10:47am

Mon September 3, 2012
13.7: Cosmos And Culture

Should The FDA Rethink How It Runs Clinical Trials?

I hope this is the first of a series of posts over the next while, examining how we learn to do medicine well. These issues are large and may take some time. No one understands them well.

I begin with a stunning experiment that has found certain skin cells, with their own unique pattern of gene expression, can be shifted to become an entirely different cell type, an embryonic-like stem cell, by the simultaneous activation of three transcription factors. This new embryonic-like stem cell can differentiate into most of the cell types in your body. The normal skin cell type cannot do this.

Three huge points: 1) We are learning, in systems biology, to control cell differentiation from one cell type, with its stable pattern of gene activities, to another normal, or perhaps not, cell type with a different pattern of gene activities. This must transform medicine. 2) Often, no single transcription factor suffices for these transitions, as in the three factors needed above to shift the skin cell to an embryonic-like stem cell. 3) Therefore, we must give up a simple minded view of linear causal pathways in cell biology, i.e. A -> B -> C ... , to think instead of a vast network of genes and other factors interacting.

Causality is often multifactorial. It is like throwing a small stone on bed springs and watching all the springs vibrate in different patterns as a result.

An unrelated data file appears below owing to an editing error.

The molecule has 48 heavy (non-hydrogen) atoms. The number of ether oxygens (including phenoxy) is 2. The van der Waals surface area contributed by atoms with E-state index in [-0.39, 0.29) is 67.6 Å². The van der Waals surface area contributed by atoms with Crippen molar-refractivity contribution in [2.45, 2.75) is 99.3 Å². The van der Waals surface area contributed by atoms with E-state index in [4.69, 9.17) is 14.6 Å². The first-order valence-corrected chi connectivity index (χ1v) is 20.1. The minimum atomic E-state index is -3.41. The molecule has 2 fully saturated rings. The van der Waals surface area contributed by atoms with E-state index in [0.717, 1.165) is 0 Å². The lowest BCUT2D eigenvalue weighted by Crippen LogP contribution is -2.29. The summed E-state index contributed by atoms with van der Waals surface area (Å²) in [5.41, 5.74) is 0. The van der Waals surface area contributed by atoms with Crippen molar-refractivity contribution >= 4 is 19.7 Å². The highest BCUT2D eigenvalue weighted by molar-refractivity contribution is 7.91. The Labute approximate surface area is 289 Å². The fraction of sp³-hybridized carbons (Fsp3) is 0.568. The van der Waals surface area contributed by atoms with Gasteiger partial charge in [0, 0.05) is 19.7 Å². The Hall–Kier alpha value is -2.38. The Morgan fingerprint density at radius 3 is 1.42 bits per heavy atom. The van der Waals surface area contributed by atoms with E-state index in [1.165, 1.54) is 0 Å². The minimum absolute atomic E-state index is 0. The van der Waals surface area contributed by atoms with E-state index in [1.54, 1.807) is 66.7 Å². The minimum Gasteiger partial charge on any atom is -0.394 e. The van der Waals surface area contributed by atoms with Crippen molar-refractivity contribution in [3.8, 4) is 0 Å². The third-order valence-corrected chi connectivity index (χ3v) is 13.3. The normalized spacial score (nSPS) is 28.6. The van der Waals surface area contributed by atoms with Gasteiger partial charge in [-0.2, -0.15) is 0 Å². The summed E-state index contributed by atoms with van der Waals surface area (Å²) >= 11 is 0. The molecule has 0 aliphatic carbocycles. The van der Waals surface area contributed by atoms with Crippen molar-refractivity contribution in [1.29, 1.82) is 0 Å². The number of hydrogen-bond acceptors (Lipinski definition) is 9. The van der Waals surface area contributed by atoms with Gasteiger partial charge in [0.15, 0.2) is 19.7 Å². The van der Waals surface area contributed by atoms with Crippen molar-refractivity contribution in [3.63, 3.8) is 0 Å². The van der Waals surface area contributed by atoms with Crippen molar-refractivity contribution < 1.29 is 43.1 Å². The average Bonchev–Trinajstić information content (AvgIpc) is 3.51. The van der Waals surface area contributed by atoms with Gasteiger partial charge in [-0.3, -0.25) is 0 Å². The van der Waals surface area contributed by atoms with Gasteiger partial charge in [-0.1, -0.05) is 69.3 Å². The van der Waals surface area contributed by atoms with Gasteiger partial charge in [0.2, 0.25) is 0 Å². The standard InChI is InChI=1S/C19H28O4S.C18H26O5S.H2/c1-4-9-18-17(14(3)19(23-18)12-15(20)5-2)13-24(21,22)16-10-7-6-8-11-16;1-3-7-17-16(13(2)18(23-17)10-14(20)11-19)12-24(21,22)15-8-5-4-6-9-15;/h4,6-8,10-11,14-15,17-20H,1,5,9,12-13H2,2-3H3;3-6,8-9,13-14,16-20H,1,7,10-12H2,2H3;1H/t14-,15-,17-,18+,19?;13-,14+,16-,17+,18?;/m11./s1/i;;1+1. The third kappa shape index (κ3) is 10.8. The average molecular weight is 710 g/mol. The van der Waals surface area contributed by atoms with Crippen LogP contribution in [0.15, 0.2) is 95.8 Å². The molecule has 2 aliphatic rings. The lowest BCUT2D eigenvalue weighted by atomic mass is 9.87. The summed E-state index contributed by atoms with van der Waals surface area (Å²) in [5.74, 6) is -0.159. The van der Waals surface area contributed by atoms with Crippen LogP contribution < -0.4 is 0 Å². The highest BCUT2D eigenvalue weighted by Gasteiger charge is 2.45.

But how does this connect with the Food and Drug Administration, you ask?

We have been taught to do medical science well by varying a single factor at a time in double blind, random clinical trials across many patients, seeking strong statistical results showing that varying a single factor up and down, on and off, yields a clear clinical result. When random clinical trials work, they really work. We learn a lot.

But, if the causality is multifactorial, as in the three transcription factors needed above to go from skin cell to embryonic-like stem cells, no single factor variation alone will reveal this truth. In this case, random clinical trials — varying a single factor, as if all factors were independent — typically will fail.

The FDA's seemingly wise insistence on single factor, double blind, random clinical trials may result in the throwing away of vast amounts of critical medical and clinical data.

We will have to learn something very new. How do we learn to test multi-causal networks? How do we achieve results that are significant and also allow us to rule out dangerous treatments. This is a big problem, with potential implications for clinical medicine, FDA rules and the insurance industry.

I end by noting that surgeons do not use random clinical trials, but still learn to do surgery better over the years. So random clinical trials are not a prerequisite for medical learning.

We have much to learn.

Copyright 2012 National Public Radio. To see more, visit http://www.npr.org/.